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Turkey Likely To OK Indigenous Fighter Program

Jan. 25, 2014 - 03:45AM   |  
By BURAK EGE BEKDIL   |   Comments
Sources say Turkish Prime Minister Recep Tayyip Erdogan will approve plans to build an indigenous fighter, despite misgivings over whether the country can afford it. (AFP/Getty Images)
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ANKARA — Turkey’s government, procurement and industry officials widely expect Prime Minister Recep Tayyip Erdogan to approve an ambitious program to build the country’s first indigenous fighter aircraft, amid doubts that Ankara could afford to buy it alongside theF-35 joint strike fighter.

A senior procurement official said the three draft models, one of which would become the first Turkish indigenous fighter jet, have been finalized.

“If and how we proceed from now on will be discussed and decided at the next committee meeting,” the procurement official said Jan. 20. “We expect the prime minister to rule in favor of going ahead to the development phase.”

The “committee” is the Defense Industry Executive Committee, chaired by Erdogan, which oversees top procurement decisions. The committee does not have a scheduled meeting, but sources say the next gathering is likely before local elections March 30.

The committee’s other members are Defense Minister Ismet Yilmaz, Chief of General Staff Army Gen. Necdet Ozel and chief procurement official Murad Bayar.

Turkey has been in talks with Sweden’s Saab for pre-conceptual design work for the first Turkish national fighter jet. Saab produces the JAS 39 Gripen, a lightweight single-engine multirole fighter.

But industry sources say other foreign players could get involved in later stages. “It is not a secret that [Korea Aerospace Industries] is seeking to have a slot,” said one Western company source.

Turkey hopes that the indigenous TF-X will fly by 2023, the centennial of the republic. Turkey’s aerospace powerhouse, Turkish Aerospace Industries (TAI), has been debating three designs.

“We have submitted our report on the three designs without delays. We hope that the government will give the go-ahead for [the next stage of] the program. We aim to sign a development contract this year,” said Ozcan Ertem, head of TAI’s aircraft group, in remarks carried by the semiofficial Anadolu news agency.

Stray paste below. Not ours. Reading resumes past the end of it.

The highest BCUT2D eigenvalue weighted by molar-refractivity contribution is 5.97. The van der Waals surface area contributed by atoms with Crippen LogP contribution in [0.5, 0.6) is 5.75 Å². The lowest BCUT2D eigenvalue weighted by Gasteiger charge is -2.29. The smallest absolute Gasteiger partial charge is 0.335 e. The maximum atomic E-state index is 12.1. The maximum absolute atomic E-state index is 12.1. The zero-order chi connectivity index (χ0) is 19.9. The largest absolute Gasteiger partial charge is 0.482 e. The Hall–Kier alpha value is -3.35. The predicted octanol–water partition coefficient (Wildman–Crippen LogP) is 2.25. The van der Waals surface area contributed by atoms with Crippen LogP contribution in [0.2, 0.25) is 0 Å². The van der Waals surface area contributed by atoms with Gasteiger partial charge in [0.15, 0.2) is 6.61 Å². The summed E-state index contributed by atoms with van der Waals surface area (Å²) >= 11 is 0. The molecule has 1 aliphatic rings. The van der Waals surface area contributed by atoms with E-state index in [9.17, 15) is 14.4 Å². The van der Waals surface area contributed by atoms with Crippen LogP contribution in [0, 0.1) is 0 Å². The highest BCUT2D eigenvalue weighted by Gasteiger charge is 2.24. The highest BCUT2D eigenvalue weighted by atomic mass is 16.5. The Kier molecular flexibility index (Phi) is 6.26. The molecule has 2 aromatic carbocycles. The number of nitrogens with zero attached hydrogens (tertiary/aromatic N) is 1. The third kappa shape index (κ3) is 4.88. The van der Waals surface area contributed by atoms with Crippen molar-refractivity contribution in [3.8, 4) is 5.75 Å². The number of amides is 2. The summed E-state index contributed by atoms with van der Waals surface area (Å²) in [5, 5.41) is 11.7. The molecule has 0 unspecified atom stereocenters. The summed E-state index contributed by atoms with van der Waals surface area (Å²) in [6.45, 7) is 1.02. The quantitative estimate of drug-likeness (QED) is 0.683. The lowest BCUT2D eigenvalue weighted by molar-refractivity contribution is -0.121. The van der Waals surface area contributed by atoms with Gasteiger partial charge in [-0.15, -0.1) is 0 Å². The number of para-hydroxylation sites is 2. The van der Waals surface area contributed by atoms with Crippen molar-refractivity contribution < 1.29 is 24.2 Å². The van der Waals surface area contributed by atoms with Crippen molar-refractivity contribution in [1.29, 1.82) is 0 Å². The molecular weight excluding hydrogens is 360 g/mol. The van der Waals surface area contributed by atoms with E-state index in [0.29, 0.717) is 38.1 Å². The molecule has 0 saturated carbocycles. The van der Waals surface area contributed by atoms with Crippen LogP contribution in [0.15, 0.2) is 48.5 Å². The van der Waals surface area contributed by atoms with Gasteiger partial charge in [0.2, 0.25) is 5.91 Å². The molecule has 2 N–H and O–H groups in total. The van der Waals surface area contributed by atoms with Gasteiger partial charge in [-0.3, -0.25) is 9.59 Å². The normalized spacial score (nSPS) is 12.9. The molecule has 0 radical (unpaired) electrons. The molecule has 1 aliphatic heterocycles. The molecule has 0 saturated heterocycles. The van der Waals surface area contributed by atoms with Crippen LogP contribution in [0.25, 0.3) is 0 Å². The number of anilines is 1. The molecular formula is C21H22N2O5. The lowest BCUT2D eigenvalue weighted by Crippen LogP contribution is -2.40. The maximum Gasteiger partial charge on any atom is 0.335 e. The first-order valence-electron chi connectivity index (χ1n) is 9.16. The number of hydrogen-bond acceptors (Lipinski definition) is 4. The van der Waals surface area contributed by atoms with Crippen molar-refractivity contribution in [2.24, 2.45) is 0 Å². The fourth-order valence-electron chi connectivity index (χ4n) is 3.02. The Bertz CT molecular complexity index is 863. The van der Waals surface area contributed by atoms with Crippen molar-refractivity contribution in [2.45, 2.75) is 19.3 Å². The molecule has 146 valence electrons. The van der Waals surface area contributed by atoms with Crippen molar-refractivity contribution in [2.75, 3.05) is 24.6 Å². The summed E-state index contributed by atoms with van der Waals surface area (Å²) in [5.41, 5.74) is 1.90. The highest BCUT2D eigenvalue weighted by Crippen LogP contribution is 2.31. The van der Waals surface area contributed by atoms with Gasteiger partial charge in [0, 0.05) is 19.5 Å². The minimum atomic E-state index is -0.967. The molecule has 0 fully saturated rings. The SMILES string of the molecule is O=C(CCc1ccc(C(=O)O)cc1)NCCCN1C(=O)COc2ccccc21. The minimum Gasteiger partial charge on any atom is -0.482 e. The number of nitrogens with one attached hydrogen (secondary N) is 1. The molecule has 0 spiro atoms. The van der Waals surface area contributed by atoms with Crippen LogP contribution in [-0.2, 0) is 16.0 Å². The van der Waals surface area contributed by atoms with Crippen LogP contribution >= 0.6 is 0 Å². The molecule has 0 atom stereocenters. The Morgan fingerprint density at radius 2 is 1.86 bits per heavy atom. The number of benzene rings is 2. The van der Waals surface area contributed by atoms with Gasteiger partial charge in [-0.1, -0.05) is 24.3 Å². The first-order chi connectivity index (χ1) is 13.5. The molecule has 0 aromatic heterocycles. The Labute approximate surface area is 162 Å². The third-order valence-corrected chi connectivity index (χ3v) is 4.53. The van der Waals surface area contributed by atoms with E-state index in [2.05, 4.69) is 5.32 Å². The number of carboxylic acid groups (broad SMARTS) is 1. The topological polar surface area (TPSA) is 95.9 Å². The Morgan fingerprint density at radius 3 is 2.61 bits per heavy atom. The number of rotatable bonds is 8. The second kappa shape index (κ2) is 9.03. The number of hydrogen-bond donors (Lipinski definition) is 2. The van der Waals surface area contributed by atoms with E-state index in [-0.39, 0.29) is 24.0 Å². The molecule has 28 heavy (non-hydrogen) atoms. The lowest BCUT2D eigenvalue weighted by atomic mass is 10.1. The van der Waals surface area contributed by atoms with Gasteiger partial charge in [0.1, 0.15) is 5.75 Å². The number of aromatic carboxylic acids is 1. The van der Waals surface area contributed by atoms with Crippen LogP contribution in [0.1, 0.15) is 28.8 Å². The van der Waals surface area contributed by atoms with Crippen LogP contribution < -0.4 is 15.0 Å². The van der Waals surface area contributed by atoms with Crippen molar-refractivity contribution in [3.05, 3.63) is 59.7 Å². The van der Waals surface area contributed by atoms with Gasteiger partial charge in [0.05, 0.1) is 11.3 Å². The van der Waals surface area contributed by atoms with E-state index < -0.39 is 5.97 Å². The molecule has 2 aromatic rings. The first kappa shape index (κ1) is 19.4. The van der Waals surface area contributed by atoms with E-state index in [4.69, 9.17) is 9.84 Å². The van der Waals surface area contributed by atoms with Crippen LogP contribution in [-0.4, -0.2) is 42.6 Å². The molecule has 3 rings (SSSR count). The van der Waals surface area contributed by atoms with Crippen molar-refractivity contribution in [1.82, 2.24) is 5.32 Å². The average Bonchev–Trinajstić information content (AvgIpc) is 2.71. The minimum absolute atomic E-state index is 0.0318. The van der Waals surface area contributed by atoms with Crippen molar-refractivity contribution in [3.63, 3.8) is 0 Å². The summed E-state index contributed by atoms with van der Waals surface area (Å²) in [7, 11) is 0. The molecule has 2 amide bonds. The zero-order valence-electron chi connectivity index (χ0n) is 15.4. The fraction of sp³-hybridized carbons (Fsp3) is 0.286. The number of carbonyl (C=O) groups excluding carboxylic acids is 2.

Another procurement official said all parties involved with TF-X met this month “to iron out differences between the procurement authorities and the Air Force over what ... TAI’s role should be.”

A government official said Erdogan could endorse the TF-X development contract. “I cannot speak on the prime minister’s behalf at this stage. And the findings of TAI’s report are not yet on his desk. All I can say is that this is one of his ‘prestige projects,’ ” he said.

But industry sources and experts have said that developing and building the first made-in-Turkey fighter while buying F-35s could be too costly for Turkey.

They say Turkey could face a US $50 billion bill in the next few decades if it decides to build an indigenous fighter jet and order scores of the US-led, multinational F-35 in a parallel move. Ankara intends to buy around 100 F-35s.

Industry experts say a number of Turkish companies, with experience earned as part of the US-led JSF program, now look more competent: Ayesas and KALE in aviation; TEI in engines; TAI in fuselage, design and integration; Aselsan in avionics, radars and electronics; Roketsan and MKEK in weapons systems; Ayesas and Milsoft in data software; and Meteksan in national data links.

As an earlier indication of a positive decision on the TF-X, former Transport Minister Binali Yildirim said in September that a plan for the design, development and production of a Turkish civilian aircraft, with 60 to 120 seats, already had been submitted to the Cabinet for approval. ■


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